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We know, of course, that academic English is a complex and unstable target. Acknowledgments Grateful acknowledgment is given to the following for use of copyrighted or manuscript material. Benny Bechor for "Navigation. Businesses," by John B. Bowles and Colon E. The Role of Urban Planners.
Pierre Martin for his textual outline. Hansch, Physical Review A, 48, no. Scientific American for source material for summary based on information from "Madagascar's Lemurs," by Ian Tattersall, Scientific American, January The Vocabulary Shift Language Focus: Linking Words and Phrases Language Focus: Verbs and Agents in the Solution Language Focus: Prepositions of Time 77 77 80 80 82 82 85 86 90 92 95 97 99 Unit Five: Nominal that-Clauses Language Focus: Unreal Conditionals Language Focus: Articles in Academic Writing Two: Academic English and Latin Phrases Three: Electronic Mail Selected References Index Introduction Overview This textbook is designed to help graduate students with their academic writing.
It is designed for nonnative speakers of English. It has evolved out of both research and teaching experience. The general approach is rhetorical; that is, it focuses on making a good impression with academic writing.
The book is as much concerned with developing academic writers as it is with improving academic texts. The tasks, activities, and discussions are richly varied, ranging from small-scale language points to studying the discourse of a chosen discipline. The book is fast paced, opening with a basic orientation and closing with writing an article for publication.
With the help of the accompanying commentary, students and scholars should be able to use this volume profitably on their own. Audience We have created this textbook for people who are not native speakers of English yet are studying for graduate degrees at both masters and doctoral levels through or partly through the medium of English.
Although the book is primarily based on our experience at research universities in the United States, we believe that much of it will prove helpful and useful to graduate students in other countries. Parts of the book may also be of assistance to nonnative speaker scholars and researchers, particularly Units Seven and Eight, which deal with constructing a research paper for possible publication.
By and large, we do not think Academic Writing for Graduate Students should be used with undergraduates, particularly those in their first year. In our experience, the strengths and weaknesses in the writing of nonnative speaker undergraduates and graduates are very different.
We have also done our best to incorporate into the teaching materials insights and findings derived from the growing number of studies into the characteristics of academic English itself.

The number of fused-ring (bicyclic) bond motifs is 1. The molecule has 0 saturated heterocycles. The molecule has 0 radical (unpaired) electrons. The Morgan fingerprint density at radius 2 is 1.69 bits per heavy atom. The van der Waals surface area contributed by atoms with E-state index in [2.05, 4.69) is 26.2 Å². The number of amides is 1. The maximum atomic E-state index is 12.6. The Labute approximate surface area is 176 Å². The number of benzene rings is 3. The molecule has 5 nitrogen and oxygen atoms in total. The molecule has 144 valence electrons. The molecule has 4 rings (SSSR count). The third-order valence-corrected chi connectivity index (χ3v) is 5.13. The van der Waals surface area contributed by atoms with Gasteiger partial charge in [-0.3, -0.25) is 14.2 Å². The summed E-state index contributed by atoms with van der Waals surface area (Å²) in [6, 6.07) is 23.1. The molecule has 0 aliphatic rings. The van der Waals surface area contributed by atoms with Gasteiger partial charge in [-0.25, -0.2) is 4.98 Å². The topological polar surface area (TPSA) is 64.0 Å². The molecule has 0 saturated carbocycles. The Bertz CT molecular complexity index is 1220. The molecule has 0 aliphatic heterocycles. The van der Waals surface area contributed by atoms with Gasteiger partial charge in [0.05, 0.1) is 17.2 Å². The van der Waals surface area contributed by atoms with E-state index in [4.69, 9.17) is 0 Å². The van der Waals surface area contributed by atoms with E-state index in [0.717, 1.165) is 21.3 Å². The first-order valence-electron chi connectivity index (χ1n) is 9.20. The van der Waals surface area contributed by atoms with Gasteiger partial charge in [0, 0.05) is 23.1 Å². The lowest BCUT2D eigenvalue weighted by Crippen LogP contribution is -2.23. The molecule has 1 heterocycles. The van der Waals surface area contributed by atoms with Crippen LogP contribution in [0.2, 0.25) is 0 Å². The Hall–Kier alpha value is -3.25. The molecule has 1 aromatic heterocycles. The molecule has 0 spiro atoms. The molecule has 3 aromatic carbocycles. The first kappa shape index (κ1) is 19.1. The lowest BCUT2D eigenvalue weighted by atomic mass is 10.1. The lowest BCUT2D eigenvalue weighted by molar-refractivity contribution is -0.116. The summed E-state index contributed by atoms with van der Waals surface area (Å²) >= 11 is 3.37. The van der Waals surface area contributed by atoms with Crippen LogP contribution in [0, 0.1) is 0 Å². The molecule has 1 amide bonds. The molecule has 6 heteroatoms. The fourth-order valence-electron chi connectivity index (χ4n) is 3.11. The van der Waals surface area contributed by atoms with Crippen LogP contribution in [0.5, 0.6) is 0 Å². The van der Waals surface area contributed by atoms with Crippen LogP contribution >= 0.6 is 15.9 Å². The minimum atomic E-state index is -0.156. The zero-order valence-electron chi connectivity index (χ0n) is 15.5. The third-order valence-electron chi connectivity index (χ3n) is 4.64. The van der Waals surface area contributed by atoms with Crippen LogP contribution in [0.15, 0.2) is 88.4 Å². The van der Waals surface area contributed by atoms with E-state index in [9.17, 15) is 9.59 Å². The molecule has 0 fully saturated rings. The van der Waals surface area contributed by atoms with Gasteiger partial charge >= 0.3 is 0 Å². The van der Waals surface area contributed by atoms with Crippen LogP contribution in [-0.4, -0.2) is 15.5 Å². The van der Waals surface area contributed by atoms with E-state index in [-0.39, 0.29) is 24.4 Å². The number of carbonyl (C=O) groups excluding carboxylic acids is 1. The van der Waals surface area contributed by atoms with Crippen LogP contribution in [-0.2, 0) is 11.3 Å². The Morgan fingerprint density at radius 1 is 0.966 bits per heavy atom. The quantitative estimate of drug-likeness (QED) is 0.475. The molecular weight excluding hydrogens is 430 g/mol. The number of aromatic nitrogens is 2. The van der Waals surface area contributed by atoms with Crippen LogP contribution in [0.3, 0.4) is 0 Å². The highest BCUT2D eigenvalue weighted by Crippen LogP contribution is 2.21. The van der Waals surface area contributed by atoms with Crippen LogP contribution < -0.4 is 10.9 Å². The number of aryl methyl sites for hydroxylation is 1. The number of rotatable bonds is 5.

We are, in fact, firmly committed to the view that a book on academic English should itself be "academic," that is, not merely based on guesswork, untested speculation, and received opinion. Restrictions We know, of course, that academic English is a complex and unstable target.
Especially at the graduate level, there are clear differences among texts typical of the arts or humanitiesthe social sciences, the natural sciences, the life sciences, and those produced in professional schools such as engineering or architecture. For reasons that we will explain later, we nevertheless believe that this textbook will have something useful to say and teach about writing in much—but not all—of this very broad area.
We would, in fact, only definitely exclude students who are following graduate degree courses in fields where the "essayist" tradition still prevails, such as in literature, or students whose writing requirements are professional for example, persuasive memos in business administration, briefs in law, or case reports in medical sciences.
We should perhaps also exclude graduate-level written work in mathematics, because of the unusual nature of such texts. Second, we have stressed throughout that academic writing is rhetorical.
All of us, as academic writers and whatever our backgrounds, are engaged with thinking about our readers' likely expectations and reactions, with deciding on what to say—and what not to say—about our data, and with organizing our texts in ways that meet local conventions and yet create a space for ourselves.
Third, and perhaps most important, we have avoided laying down rules about what a member of a disciplinary community should or should not do in a particular writing situation. Instead, we have encouraged users of AWG to find out for themselves what the conventions of their fields actually are.
For example, whether introductions to research papers should or should not include a summary of the principal results seems to vary among the disciplines; therefore, we ask users of the book to examine a small sample of introductions from their own fields and report back.
It is our experience, especially with more senior students, that a multidisciplinary class has several advantages over a monodisciplinary one.
It turns attention away from whether the information or content in a student draft is "correct" toward questions of rhetoric and language.Download PDF. 7 downloads 13 Views 2MB Size Report. Unit One An Approach to Academic Writing Graduate students face a variety of writing tasks as they work toward their chosen degrees.
Naturally, these tasks will vary from one degree program to another. bytes of ROM, an 8 channel analog-digital converter, and a real time clock is. siderations involved in successful academic writing, with a deliber- 4 / Academic Writing for Graduate Students ate stress on early exposure to the concept of positioning.
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